Entities Equipped With Knowledge and Resources
The biggest issue within the entertainment industry is that there is no governing body to hold businesses, executives, and employees in check. They delegate that to the respective State Labor Departments, but interesting enough, if an actor or singer is not actually designated as an “employee” then what are the steps for filing a complaint? That is why those who are violated are forced to go straight to lawyers, and for that they are publicly shamed for “being in it for the money”, but what are their options?
There are of course unions and associations for workers in this and other industries, but they are limited in the scope and reach. Nothing has been put into place to actually protect and fight for the actors, directors, singers, musicians, writers, and producers who face harassment and assaults from others within their respective industry.
If you are a lawyer or work for one you can go to the Bar Association with your claim against another lawyer. The Association will not only investigate the claims but will present these claims to the District Attorney’s Office, and also move forward on disbarment proceedings against the perpetrator.
There are no entities in place empowered to do this within the music, TV, and film industries.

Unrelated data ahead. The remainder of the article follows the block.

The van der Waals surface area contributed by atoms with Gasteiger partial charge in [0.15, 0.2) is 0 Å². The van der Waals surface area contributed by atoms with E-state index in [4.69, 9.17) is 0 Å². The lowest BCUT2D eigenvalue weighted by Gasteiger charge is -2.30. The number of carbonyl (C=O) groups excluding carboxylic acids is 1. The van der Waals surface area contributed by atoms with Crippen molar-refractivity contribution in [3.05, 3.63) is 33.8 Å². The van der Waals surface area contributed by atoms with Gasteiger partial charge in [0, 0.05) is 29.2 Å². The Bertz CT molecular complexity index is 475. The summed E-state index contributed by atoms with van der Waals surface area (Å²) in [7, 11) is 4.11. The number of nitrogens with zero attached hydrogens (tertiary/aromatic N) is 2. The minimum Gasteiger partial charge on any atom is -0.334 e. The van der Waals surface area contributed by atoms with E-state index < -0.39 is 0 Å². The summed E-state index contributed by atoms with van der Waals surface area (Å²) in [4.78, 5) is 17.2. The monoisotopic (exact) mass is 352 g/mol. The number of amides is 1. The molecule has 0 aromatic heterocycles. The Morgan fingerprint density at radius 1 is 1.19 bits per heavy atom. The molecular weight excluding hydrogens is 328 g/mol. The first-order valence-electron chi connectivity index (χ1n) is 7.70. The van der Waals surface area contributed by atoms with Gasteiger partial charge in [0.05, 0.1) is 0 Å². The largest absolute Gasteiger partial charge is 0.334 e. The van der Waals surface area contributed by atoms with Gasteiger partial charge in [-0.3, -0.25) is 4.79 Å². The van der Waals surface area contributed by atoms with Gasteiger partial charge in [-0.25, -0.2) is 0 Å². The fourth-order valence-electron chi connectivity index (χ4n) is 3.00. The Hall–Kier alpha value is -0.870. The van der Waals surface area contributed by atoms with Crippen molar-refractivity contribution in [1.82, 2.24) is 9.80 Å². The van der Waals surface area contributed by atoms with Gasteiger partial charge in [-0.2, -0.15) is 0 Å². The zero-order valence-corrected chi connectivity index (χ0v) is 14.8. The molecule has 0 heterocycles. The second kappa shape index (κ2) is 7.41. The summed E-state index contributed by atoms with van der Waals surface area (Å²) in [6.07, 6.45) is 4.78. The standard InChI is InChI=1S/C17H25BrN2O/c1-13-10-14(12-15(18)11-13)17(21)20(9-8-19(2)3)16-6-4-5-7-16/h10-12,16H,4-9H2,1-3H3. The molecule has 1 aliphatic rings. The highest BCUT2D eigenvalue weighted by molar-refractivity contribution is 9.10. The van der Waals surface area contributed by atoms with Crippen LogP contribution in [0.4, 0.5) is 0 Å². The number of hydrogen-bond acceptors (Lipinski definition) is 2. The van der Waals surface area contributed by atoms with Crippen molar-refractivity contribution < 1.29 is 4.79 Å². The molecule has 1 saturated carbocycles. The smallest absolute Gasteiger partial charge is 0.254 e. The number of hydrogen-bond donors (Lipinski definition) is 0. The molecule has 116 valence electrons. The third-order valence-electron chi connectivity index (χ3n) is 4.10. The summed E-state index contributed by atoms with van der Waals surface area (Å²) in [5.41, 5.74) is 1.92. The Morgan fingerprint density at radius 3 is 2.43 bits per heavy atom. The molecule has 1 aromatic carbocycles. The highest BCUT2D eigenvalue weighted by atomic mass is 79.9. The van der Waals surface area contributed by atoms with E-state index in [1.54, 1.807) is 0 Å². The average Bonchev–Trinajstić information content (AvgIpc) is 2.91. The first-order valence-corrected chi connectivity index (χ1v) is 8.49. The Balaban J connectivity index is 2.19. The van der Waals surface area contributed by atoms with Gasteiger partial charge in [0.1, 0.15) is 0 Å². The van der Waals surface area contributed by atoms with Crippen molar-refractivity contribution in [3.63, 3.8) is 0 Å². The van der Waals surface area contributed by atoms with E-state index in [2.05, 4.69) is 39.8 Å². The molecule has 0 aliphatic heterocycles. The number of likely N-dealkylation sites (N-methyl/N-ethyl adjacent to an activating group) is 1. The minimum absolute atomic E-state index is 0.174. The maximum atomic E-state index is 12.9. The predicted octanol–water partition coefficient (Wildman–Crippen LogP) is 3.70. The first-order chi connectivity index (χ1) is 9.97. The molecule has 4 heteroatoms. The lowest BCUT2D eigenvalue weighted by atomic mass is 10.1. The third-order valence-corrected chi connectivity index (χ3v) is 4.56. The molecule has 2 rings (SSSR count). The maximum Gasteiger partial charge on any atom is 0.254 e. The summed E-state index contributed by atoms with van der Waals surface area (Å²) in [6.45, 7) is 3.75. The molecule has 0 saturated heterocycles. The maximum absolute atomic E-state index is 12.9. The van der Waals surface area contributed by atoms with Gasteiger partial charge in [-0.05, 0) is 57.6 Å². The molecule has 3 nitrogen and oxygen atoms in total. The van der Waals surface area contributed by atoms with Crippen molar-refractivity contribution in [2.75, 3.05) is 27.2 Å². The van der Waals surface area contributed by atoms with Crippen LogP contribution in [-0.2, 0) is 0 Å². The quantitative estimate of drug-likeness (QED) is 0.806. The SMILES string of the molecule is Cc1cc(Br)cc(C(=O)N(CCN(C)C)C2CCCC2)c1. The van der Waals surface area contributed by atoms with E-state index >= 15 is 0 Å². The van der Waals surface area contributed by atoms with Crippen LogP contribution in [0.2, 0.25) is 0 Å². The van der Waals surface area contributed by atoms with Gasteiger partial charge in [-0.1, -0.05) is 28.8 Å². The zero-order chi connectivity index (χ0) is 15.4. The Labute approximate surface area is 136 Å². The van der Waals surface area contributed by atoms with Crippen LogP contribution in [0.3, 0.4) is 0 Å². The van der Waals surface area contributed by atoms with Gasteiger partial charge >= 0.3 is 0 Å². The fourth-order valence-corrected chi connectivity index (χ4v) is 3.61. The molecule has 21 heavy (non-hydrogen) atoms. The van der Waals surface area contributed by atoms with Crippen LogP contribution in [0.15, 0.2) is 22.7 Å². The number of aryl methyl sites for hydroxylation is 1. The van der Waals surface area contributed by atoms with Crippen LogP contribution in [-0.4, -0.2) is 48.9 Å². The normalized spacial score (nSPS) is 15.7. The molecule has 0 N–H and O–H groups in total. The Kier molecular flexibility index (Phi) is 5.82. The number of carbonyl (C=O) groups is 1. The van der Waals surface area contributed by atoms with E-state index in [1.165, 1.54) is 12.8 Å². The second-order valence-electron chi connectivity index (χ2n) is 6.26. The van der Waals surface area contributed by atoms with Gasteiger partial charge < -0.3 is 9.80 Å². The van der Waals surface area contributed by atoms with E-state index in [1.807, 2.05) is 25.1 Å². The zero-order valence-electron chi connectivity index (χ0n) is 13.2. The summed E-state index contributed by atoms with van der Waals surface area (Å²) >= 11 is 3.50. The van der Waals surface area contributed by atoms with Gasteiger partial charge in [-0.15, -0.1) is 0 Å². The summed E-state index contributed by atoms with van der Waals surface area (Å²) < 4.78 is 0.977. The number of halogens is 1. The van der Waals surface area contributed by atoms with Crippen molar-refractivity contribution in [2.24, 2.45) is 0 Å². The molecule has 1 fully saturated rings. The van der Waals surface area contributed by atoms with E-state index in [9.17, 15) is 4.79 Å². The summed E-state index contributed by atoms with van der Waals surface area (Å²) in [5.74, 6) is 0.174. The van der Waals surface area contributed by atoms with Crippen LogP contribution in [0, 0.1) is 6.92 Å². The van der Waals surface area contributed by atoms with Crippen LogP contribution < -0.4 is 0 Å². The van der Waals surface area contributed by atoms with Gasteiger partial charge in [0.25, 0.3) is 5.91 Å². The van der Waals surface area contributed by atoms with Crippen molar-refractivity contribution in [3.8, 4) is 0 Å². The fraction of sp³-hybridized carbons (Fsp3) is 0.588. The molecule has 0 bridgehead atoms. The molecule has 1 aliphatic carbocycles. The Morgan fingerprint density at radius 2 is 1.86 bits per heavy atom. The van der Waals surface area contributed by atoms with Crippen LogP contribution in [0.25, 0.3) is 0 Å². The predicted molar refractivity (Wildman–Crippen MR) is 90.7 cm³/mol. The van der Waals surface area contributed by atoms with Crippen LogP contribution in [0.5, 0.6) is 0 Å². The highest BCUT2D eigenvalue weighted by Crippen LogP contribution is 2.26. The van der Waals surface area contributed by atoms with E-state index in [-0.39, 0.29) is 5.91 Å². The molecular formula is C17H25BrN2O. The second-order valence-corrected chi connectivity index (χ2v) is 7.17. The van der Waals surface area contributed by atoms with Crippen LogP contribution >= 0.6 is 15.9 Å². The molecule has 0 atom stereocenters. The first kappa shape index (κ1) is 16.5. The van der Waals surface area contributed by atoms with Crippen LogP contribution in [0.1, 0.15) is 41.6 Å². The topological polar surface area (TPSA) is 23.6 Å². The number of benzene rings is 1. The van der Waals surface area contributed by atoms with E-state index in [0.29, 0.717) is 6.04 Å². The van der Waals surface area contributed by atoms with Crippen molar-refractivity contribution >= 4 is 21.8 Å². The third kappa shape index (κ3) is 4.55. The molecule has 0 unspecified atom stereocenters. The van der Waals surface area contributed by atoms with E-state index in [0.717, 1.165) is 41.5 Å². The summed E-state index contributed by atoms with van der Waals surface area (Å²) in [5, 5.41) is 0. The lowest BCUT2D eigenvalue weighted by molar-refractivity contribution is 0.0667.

It is no longer good enough to turn a blind eye. It is no longer acceptable to say, “I saw this coming” yet you did nothing to prevent it.
All organizations no matter how big or how small need to be held accountable. There are internal and external stakeholders who are impacted by the decisions made by the leaders of these organizations.
If right now you are a “team of one”, consider how your views, beliefs, and values will shape your team as it grows from one to two or more. How will you positively or negatively impact the lives of others based on your biases, habits, and actions? Who can you trust to join your accountability board that will save you from yourself?
If you have a team of more than one person then you need to look at yourself and be honest, what culture have you formed and reinforced within your team and organization? Would you want the things that you said, say, do and did to others–professionally and personally, published on social media and on the front cover of every magazine and newspaper?
We all must self-reflect and hold ourselves accountable for what we do and say, not just publicly, but in private. With social media being the major driver of our communication, it is amazing how much of our public and private lives have blended–how much of our personal and professional have intertwined. Can you really risk it?